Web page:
A horizontally oriented flat sump deck 50 is integrally formed with the downwardly depending step 48, as illustrated in FIGS. 3 and 5-7. The sump deck 50 basically incorporates a roof drain interface opening 52 that is adaptable to receive the roof drain 12. The sump deck 50 is required to be coplanar with the peripheral flange 24 with the sump deck 50 in a position located sufficiently below the flat plate 20 as to permit rainwater to flow uninhibited into the roof drain 12.
The roof drain interface opening 52 may included a number of roof drain slots 54 and at least one roof drain notch 56 to clear a boss in the roof drain 12 which provides an interface for mounting and securing the roof drain 12. The roof drain slots 54 and the at least one roof drain notch 56 are shown best in FIGS. 4 and 8-12.
Of considerable importance is the location of the sump deck 50 which must be positioned below the flange 24 by at least 2.00 inches (5.08 centimeters) which allows rainwater to flow uninhibited into the roof drain 12. The 2.00 inch (5.08 centimeter) dimension is illustrated in
An alternate configuration of the roof drain sump box 10 is illustrated in
Optionally a vertically oriented downwardly depending step 72 may be formed integrally between the round transition 64 and the round flat sump deck 66 but is not specifically illustrated as it is basically the same as the preferred embodiment.
The second embodiment of the roof drain sump box 10 is illustrated in
For installation of a new drain the procedures are as follows:
For installation lowering an existing drain the procedures are as follows:
While the invention has been described in complete detail and pictorially shown in the accompanying drawings, it is not to be limited to such details, since many changes and modifications may be made to the invention without departing from the spirit and scope thereof. Hence, it is described to cover any and all modifications and forms which may come within the language and scope of the appended claims.
|Cited Patent||Filing date||Publication date||Applicant||Title|
|US1690630 *||Feb 10, 1926||Nov 6, 1928||Fleming Wells S||Roof drain|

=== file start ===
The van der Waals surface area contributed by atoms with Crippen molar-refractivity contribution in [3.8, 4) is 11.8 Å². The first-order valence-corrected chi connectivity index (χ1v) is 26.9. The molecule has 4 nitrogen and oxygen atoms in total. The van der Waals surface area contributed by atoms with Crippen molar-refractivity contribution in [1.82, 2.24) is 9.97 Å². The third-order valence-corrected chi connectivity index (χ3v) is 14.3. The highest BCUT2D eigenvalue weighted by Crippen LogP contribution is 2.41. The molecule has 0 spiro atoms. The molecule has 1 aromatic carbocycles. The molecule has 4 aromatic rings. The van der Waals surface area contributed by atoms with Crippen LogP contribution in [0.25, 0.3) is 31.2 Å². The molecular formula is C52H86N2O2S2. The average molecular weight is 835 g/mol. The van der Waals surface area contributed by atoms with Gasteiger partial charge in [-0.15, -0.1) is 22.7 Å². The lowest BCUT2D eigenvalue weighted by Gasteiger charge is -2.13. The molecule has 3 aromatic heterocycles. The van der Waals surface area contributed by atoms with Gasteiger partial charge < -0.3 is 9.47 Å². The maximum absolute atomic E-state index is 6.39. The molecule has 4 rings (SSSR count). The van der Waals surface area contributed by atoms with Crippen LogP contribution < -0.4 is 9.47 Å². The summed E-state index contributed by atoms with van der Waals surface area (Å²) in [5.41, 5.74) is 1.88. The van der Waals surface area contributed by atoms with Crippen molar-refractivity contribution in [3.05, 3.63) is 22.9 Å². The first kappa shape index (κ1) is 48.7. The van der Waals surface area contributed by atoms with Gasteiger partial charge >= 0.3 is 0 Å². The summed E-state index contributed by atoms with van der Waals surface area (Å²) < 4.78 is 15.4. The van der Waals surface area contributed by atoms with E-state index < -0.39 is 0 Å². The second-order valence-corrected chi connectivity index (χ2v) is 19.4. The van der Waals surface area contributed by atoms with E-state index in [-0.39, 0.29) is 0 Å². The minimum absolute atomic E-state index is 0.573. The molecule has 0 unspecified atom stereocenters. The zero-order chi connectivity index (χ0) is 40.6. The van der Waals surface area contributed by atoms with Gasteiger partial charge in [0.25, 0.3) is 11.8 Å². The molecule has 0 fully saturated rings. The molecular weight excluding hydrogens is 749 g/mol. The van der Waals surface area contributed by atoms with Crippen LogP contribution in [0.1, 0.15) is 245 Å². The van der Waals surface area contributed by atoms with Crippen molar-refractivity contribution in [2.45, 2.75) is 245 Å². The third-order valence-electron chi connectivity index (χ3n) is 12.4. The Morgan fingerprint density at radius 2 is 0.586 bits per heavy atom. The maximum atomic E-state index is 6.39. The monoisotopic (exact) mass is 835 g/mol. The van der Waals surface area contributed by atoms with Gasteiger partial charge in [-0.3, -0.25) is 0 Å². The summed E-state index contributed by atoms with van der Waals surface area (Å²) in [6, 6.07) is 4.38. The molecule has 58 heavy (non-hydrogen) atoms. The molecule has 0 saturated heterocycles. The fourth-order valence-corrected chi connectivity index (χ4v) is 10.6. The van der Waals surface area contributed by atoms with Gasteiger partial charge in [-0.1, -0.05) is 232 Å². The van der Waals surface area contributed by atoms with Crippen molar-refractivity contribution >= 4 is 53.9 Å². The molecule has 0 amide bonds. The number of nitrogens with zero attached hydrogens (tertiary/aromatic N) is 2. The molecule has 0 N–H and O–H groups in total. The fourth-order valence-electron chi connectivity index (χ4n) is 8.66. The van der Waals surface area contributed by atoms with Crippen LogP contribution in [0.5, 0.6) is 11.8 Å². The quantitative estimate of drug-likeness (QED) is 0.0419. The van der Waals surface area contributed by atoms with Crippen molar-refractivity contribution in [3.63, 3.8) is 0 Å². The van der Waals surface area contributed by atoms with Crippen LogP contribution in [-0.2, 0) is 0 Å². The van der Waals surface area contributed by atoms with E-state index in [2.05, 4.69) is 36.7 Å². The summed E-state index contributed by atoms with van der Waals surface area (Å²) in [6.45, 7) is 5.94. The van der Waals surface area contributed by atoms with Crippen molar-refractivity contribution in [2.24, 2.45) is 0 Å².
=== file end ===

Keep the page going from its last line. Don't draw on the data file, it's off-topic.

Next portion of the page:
|US3469698 *||Apr 5, 1967||Sep 30, 1969||Josam Mfg Co||Controlled flow drain|
|US3517813 *||Sep 16, 1968||Jun 30, 1970||Thaler Kunibert||Roof drain|
|US4487690||Mar 21, 1983||Dec 11, 1984||Logsdon Duane D||Sump or flush installable roof drain|
|US4492491 *||May 26, 1982||Jan 8, 1985||Oy Kontekla||Rain water roof outlet or similar for a building|
|US4505814 *||Apr 18, 1983||Mar 19, 1985||Tyler Pipe||Adjustably extensible roof drain receptacle|
|US4943100||Jan 9, 1989||Jul 24, 1990||Enpoco Limited||Drain suited for installation in wooden floors|
|US5051175||Dec 20, 1989||Sep 24, 1991||Roof Accessories, Inc.||Drain guard|
|US5378356 *||Oct 1, 1993||Jan 3, 1995||Lsp Specialty Products Company||Roof drain structure|
|US5618416||May 30, 1995||Apr 8, 1997||Haefner; William P.||Roof drain|
|US5689928||Feb 26, 1996||Nov 25, 1997||Metalcraft Spinning & Stamping (Tor.) Ltd.||Roof drain and method for making same|
|US5724777||Nov 17, 1995||Mar 10, 1998||Hubbard; Richard M.||Roof drain arrangement and method|
|US5966884 *||Jan 9, 1998||Oct 19, 1999||Olympic Manufacturing Group, Inc.||Vented roof drain insert|
|US6185889||Feb 11, 1999||Feb 13, 2001||Dan P. Gilgan||Flat style roof drainage system and low point column head|
|US6269495 *||Jun 6, 2000||Aug 7, 2001||C&D Innovations, L.C.||Adjustable floor drain apparatus|
|US6755966 *||Jan 28, 1999||Jun 29, 2004||Selwyn Reed||Waste assembly allowing adjustable fitment of a floor waste or appliance|
|US6953208||Jan 14, 2003||Oct 11, 2005||Zurn Industries, Inc.||Drain support plate/under-deck clamp|
|US7484506||Aug 24, 2004||Feb 3, 2009||Besal Bernard P||Rooftop grease containment system and methods of making and using the same|
|US7614198 *||Jun 12, 2007||Nov 10, 2009||Piskula James S||Method for providing existing building flat roof with drain restrictors|
|US20030037498 *||Aug 23, 2001||Feb 27, 2003||Portals Plus, Inc.||Drain pipe connector|
|US20030141231 *||Jan 30, 2002||Jul 31, 2003||Rattenbury John M.||Baffle insert for drains|
|US20040200162 *||Mar 12, 2004||Oct 14, 2004||Zurn Industries, Inc.||Clamp collar design|
|US20050166315 *||Dec 15, 2004||Aug 4, 2005||Zurn Industries, Inc.||Floor drain support plate|
|Citing Patent||Filing date||Publication date||Applicant||Title|
|US9567739 *||Mar 31, 2015||Feb 14, 2017||Oldcastle Precast, Inc.||Floor drain assembly system and method of forming the same|
|US20150275497 *||Mar 31, 2015||Oct 1, 2015||Oldcastle Precast, Inc.||Floor drain assembly system and method of forming the same|
|U.S. Classification||52/302.1, 52/198, 52/302.7, 52/302.6, 52/196, 52/199|
|International Classification||E04B1/70, E04B7/00, E04B1/66, E04F17/00|
|Cooperative Classification||E04D13/0409, E04F17/00, E04D2013/0436|
|European Classification||E04F17/00, E04D13/04B20|
|Jan 2, 2015||REMI||Maintenance fee reminder mailed|
|Jan 29, 2015||SULP||Surcharge for late payment|
|Jan 29, 2015||FPAY||Fee payment|
Year of fee payment: 4